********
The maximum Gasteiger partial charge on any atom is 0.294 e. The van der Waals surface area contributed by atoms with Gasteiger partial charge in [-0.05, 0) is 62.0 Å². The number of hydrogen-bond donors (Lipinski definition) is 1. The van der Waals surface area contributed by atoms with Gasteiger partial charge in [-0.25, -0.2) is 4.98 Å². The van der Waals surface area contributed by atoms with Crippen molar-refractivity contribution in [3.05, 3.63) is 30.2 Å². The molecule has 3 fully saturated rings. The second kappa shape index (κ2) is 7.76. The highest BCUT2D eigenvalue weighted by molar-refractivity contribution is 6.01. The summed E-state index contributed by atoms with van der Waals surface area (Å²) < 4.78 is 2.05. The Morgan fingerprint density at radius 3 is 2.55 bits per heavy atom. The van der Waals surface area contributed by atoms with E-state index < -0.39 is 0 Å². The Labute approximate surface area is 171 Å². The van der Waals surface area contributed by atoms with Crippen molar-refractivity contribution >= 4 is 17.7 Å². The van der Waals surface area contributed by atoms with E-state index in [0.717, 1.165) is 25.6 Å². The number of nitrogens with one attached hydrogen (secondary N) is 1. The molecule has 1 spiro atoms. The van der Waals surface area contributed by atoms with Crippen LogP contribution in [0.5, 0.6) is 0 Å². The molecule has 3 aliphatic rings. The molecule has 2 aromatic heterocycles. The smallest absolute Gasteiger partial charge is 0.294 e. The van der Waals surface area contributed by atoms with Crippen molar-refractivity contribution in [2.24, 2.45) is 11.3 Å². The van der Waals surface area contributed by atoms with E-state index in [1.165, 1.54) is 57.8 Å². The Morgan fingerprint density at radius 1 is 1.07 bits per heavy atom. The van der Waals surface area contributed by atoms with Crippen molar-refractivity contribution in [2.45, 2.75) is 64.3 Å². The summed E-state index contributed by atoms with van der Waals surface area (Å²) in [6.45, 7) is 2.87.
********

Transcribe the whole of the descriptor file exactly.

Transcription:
The maximum Gasteiger partial charge on any atom is 0.294 e. The van der Waals surface area contributed by atoms with Gasteiger partial charge in [-0.05, 0) is 62.0 Å². The number of hydrogen-bond donors (Lipinski definition) is 1. The van der Waals surface area contributed by atoms with Gasteiger partial charge in [-0.25, -0.2) is 4.98 Å². The van der Waals surface area contributed by atoms with Crippen molar-refractivity contribution in [3.05, 3.63) is 30.2 Å². The molecule has 3 fully saturated rings. The second kappa shape index (κ2) is 7.76. The highest BCUT2D eigenvalue weighted by molar-refractivity contribution is 6.01. The summed E-state index contributed by atoms with van der Waals surface area (Å²) < 4.78 is 2.05. The Morgan fingerprint density at radius 3 is 2.55 bits per heavy atom. The van der Waals surface area contributed by atoms with E-state index < -0.39 is 0 Å². The Labute approximate surface area is 171 Å². The van der Waals surface area contributed by atoms with Crippen molar-refractivity contribution >= 4 is 17.7 Å². The van der Waals surface area contributed by atoms with E-state index in [0.717, 1.165) is 25.6 Å². The number of nitrogens with one attached hydrogen (secondary N) is 1. The molecule has 1 spiro atoms. The van der Waals surface area contributed by atoms with Crippen LogP contribution in [0.5, 0.6) is 0 Å². The molecule has 3 aliphatic rings. The molecule has 2 aromatic heterocycles. The smallest absolute Gasteiger partial charge is 0.294 e. The van der Waals surface area contributed by atoms with Crippen molar-refractivity contribution in [2.24, 2.45) is 11.3 Å². The van der Waals surface area contributed by atoms with E-state index in [1.165, 1.54) is 57.8 Å². The Morgan fingerprint density at radius 1 is 1.07 bits per heavy atom. The van der Waals surface area contributed by atoms with Crippen molar-refractivity contribution in [2.45, 2.75) is 64.3 Å². The summed E-state index contributed by atoms with van der Waals surface area (Å²) in [6.45, 7) is 2.87.